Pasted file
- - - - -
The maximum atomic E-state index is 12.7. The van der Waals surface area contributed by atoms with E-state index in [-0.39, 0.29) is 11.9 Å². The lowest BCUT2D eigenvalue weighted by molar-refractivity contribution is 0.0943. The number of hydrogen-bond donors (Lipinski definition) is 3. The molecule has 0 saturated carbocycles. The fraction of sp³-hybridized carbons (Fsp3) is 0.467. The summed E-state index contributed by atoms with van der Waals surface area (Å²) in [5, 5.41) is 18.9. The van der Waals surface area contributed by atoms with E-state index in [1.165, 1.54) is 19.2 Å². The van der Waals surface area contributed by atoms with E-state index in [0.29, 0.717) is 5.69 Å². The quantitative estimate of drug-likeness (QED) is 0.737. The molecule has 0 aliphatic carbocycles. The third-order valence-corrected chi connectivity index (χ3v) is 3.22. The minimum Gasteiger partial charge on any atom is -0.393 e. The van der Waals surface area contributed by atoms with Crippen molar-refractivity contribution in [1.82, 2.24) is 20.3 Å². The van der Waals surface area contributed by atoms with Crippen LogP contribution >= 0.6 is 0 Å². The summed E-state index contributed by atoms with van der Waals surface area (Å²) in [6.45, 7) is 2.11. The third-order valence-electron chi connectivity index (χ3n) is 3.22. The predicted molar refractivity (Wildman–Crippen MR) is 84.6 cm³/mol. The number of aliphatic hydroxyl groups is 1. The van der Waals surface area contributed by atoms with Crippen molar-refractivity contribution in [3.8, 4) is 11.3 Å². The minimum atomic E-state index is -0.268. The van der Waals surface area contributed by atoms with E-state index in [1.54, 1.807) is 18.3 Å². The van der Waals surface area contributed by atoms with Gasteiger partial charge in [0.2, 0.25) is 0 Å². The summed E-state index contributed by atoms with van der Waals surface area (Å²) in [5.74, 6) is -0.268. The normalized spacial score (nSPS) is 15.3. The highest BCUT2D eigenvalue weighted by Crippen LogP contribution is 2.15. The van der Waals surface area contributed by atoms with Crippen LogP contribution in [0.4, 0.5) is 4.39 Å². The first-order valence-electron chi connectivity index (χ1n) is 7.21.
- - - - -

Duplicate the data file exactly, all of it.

The maximum atomic E-state index is 12.7. The van der Waals surface area contributed by atoms with E-state index in [-0.39, 0.29) is 11.9 Å². The lowest BCUT2D eigenvalue weighted by molar-refractivity contribution is 0.0943. The number of hydrogen-bond donors (Lipinski definition) is 3. The molecule has 0 saturated carbocycles. The fraction of sp³-hybridized carbons (Fsp3) is 0.467. The summed E-state index contributed by atoms with van der Waals surface area (Å²) in [5, 5.41) is 18.9. The van der Waals surface area contributed by atoms with E-state index in [1.165, 1.54) is 19.2 Å². The van der Waals surface area contributed by atoms with E-state index in [0.29, 0.717) is 5.69 Å². The quantitative estimate of drug-likeness (QED) is 0.737. The molecule has 0 aliphatic carbocycles. The third-order valence-corrected chi connectivity index (χ3v) is 3.22. The minimum Gasteiger partial charge on any atom is -0.393 e. The van der Waals surface area contributed by atoms with Crippen molar-refractivity contribution in [1.82, 2.24) is 20.3 Å². The van der Waals surface area contributed by atoms with Crippen LogP contribution >= 0.6 is 0 Å². The summed E-state index contributed by atoms with van der Waals surface area (Å²) in [6.45, 7) is 2.11. The third-order valence-electron chi connectivity index (χ3n) is 3.22. The predicted molar refractivity (Wildman–Crippen MR) is 84.6 cm³/mol. The number of aliphatic hydroxyl groups is 1. The van der Waals surface area contributed by atoms with Crippen molar-refractivity contribution in [3.8, 4) is 11.3 Å². The minimum atomic E-state index is -0.268. The van der Waals surface area contributed by atoms with E-state index in [1.54, 1.807) is 18.3 Å². The van der Waals surface area contributed by atoms with Gasteiger partial charge in [0.2, 0.25) is 0 Å². The summed E-state index contributed by atoms with van der Waals surface area (Å²) in [5.74, 6) is -0.268. The normalized spacial score (nSPS) is 15.3. The highest BCUT2D eigenvalue weighted by Crippen LogP contribution is 2.15. The van der Waals surface area contributed by atoms with Crippen LogP contribution in [0.4, 0.5) is 4.39 Å². The first-order valence-electron chi connectivity index (χ1n) is 7.21.